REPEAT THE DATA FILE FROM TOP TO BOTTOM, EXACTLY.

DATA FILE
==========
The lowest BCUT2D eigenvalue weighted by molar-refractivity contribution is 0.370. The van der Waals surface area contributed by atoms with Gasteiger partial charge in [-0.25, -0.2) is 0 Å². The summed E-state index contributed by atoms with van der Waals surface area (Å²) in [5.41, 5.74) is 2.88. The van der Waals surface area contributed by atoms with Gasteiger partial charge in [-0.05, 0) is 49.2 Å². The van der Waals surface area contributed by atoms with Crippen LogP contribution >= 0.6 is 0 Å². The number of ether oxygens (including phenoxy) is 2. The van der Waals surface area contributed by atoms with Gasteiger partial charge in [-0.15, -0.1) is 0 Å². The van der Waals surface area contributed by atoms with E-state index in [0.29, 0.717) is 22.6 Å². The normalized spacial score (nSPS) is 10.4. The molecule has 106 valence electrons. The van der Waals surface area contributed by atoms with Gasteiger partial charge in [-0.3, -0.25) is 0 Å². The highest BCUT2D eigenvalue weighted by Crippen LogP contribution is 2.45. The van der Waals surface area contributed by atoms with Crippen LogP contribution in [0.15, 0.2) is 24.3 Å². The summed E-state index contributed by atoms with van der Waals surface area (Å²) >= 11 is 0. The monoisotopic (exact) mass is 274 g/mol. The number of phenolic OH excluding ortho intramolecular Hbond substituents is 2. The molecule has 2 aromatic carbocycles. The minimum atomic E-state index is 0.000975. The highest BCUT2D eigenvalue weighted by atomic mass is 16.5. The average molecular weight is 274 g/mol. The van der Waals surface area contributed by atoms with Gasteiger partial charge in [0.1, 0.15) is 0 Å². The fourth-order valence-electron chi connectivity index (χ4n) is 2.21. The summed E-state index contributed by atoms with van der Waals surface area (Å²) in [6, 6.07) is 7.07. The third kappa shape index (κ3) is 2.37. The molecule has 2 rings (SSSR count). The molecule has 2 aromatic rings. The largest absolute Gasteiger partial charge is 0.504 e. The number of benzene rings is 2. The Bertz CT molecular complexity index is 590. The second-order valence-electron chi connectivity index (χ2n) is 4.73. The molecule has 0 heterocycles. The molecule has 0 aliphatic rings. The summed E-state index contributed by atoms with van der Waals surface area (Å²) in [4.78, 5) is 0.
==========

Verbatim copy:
The lowest BCUT2D eigenvalue weighted by molar-refractivity contribution is 0.370. The van der Waals surface area contributed by atoms with Gasteiger partial charge in [-0.25, -0.2) is 0 Å². The summed E-state index contributed by atoms with van der Waals surface area (Å²) in [5.41, 5.74) is 2.88. The van der Waals surface area contributed by atoms with Gasteiger partial charge in [-0.05, 0) is 49.2 Å². The van der Waals surface area contributed by atoms with Crippen LogP contribution >= 0.6 is 0 Å². The number of ether oxygens (including phenoxy) is 2. The van der Waals surface area contributed by atoms with Gasteiger partial charge in [-0.15, -0.1) is 0 Å². The van der Waals surface area contributed by atoms with E-state index in [0.29, 0.717) is 22.6 Å². The normalized spacial score (nSPS) is 10.4. The molecule has 106 valence electrons. The van der Waals surface area contributed by atoms with Gasteiger partial charge in [-0.3, -0.25) is 0 Å². The highest BCUT2D eigenvalue weighted by Crippen LogP contribution is 2.45. The van der Waals surface area contributed by atoms with Crippen LogP contribution in [0.15, 0.2) is 24.3 Å². The summed E-state index contributed by atoms with van der Waals surface area (Å²) >= 11 is 0. The monoisotopic (exact) mass is 274 g/mol. The number of phenolic OH excluding ortho intramolecular Hbond substituents is 2. The molecule has 2 aromatic carbocycles. The minimum atomic E-state index is 0.000975. The highest BCUT2D eigenvalue weighted by atomic mass is 16.5. The average molecular weight is 274 g/mol. The van der Waals surface area contributed by atoms with Gasteiger partial charge in [0.1, 0.15) is 0 Å². The fourth-order valence-electron chi connectivity index (χ4n) is 2.21. The summed E-state index contributed by atoms with van der Waals surface area (Å²) in [6, 6.07) is 7.07. The third kappa shape index (κ3) is 2.37. The molecule has 2 rings (SSSR count). The molecule has 2 aromatic rings. The largest absolute Gasteiger partial charge is 0.504 e. The number of benzene rings is 2. The Bertz CT molecular complexity index is 590. The second-order valence-electron chi connectivity index (χ2n) is 4.73. The molecule has 0 heterocycles. The molecule has 0 aliphatic rings. The summed E-state index contributed by atoms with van der Waals surface area (Å²) in [4.78, 5) is 0.